Thirty years after leading the Sixers to the NBA title—Fo'-Fo'-Fo'!—and on the eve of the release of his biopic, Julius Erving paid a house call to share his reflections on several photographs—some rarely seen— from his playing career
This is an article from the June 17, 2013 issue
MAY 11, 1980 Philadelphia
REVERSE LAYUP, GAME 4 OF THE NBA FINALS VERSUS THE LAKERS
We lost the series. There are plays that are timeless. You see Babe Ruth knock it out of the park, you see Hank Aaron hit 755. Joe Montana throwing the pass into the corner of the end zone. This is one of those moves that won't go away. It's also celebrating the individual; the individual artistry of my game is shown full tilt here, in terms of creating something out of nothing.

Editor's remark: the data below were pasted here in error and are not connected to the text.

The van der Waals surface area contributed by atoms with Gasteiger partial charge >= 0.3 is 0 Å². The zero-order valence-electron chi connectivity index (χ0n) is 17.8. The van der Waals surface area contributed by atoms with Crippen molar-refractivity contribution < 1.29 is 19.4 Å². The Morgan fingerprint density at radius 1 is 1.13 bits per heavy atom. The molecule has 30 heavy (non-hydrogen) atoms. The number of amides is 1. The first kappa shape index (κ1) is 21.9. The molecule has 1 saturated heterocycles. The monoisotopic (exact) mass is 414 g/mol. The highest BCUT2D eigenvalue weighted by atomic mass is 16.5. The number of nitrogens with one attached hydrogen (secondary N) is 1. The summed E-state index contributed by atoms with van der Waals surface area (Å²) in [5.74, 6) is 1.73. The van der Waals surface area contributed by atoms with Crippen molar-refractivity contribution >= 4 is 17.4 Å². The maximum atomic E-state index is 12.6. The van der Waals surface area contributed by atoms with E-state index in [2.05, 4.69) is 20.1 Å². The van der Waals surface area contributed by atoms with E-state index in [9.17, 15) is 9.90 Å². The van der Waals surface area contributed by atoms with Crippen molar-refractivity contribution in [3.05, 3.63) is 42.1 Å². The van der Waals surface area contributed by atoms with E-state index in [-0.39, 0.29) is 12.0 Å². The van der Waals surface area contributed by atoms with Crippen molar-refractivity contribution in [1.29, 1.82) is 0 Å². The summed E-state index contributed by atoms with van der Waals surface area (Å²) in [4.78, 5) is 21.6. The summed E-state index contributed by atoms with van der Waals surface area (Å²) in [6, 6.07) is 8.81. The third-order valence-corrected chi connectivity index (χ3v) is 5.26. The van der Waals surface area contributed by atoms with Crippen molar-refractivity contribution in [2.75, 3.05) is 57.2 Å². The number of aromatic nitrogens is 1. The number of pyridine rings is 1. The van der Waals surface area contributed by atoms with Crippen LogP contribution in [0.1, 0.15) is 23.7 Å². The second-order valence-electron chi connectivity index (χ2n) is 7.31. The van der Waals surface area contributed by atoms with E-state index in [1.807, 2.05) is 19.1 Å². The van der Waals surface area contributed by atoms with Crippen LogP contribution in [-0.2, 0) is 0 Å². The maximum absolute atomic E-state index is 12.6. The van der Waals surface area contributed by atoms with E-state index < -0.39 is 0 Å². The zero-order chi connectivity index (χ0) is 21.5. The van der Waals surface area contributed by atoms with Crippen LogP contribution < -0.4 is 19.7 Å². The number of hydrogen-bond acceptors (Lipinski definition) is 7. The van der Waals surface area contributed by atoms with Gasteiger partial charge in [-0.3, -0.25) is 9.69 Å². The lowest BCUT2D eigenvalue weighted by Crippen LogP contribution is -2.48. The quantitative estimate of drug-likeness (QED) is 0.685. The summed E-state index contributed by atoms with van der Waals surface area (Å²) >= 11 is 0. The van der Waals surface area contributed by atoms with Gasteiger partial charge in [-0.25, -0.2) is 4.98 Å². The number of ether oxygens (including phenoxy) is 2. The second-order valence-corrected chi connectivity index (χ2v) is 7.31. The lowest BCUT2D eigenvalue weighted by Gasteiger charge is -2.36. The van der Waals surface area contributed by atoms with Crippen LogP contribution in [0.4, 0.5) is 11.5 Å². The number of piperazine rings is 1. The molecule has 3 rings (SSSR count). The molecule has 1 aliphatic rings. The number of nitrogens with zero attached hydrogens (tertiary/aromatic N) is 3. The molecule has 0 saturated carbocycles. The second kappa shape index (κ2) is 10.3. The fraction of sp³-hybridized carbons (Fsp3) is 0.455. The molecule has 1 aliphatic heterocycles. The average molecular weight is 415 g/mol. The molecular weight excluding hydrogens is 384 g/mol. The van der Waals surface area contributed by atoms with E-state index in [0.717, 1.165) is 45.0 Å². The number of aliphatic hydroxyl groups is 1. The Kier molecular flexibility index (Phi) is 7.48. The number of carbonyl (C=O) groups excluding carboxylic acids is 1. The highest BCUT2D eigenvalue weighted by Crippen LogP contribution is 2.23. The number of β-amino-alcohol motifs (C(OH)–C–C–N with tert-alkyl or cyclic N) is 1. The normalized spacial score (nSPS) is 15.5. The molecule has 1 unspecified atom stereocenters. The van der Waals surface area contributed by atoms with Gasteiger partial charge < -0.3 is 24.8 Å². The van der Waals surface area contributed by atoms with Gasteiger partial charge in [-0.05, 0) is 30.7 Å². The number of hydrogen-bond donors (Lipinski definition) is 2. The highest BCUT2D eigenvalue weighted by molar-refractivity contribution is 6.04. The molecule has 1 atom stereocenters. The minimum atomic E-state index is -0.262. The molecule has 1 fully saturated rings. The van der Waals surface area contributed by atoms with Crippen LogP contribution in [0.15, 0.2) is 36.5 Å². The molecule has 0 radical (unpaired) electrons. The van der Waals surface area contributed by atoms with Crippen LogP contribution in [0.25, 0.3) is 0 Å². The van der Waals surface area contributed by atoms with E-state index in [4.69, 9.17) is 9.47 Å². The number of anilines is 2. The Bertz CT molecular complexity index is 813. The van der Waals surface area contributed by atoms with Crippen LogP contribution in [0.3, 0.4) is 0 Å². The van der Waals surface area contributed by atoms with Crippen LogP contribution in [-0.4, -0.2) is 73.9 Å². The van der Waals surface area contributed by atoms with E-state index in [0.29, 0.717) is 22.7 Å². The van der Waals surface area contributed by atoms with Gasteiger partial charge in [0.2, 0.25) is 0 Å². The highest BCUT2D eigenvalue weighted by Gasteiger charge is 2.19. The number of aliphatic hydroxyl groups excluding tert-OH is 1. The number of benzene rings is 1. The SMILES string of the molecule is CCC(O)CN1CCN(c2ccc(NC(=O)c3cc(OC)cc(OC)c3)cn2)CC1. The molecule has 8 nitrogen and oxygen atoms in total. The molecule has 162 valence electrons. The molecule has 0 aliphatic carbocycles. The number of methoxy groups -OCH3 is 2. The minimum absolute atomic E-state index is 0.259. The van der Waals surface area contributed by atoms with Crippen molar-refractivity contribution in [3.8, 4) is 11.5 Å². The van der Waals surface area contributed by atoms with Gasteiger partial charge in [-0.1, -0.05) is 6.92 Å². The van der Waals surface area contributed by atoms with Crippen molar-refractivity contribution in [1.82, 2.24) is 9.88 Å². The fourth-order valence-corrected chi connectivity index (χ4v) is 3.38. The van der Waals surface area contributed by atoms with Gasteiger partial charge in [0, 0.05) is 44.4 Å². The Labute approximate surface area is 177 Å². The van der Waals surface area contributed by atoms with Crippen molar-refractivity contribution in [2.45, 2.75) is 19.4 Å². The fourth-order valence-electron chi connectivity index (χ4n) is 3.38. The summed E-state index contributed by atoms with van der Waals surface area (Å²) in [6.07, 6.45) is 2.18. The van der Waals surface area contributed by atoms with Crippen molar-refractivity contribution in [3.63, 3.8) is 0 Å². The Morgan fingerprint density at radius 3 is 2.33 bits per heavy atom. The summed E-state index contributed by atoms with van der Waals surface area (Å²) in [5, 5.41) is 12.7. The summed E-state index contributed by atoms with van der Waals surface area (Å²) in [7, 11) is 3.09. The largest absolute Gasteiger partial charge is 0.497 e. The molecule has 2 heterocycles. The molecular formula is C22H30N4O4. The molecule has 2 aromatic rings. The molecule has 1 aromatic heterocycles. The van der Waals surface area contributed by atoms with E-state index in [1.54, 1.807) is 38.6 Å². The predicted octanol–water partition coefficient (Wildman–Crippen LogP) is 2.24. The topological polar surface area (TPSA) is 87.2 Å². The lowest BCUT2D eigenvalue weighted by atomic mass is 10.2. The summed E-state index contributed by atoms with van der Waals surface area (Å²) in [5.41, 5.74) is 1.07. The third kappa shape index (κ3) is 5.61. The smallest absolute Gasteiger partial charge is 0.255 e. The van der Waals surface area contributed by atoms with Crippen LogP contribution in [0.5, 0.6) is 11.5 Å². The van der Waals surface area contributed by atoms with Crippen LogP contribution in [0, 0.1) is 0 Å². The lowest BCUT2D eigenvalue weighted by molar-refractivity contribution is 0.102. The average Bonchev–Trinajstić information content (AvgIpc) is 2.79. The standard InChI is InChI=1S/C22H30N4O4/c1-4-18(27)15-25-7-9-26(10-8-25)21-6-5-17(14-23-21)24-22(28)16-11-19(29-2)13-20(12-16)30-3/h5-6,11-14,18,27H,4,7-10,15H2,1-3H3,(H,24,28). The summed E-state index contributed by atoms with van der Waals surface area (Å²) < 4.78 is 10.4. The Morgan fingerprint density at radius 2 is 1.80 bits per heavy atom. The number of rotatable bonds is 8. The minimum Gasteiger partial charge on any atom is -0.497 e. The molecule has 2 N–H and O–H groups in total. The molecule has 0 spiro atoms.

When I got in this position, I felt like I had been there before. Actually, the first points I ever scored as a varsity basketball player were on a baseline drive and a layup on the other side of the basket. I was a freshman in high school. I moved up to the jayvee, moved up to the varsity. I played in a varsity game and scored two points. The next day, Newsday had Julius Irving, I-R-V-I-N-G, one field goal, two points. But it was a good two. And it resembled that play right there.
FALL 1982 | Philadelphia
BEFORE THE SIXERS' 1982--83 CHAMPIONSHIP SEASON, THE TEAM'S FIRST WITH MOSES MALONE
[Moses] is a guy who will always be underappreciated. He wasn't always the most articulate guy when he dealt with the media, so they would dismiss a lot of things he said. He's a basketball icon, and he's a great human being. I hope he'll get his due.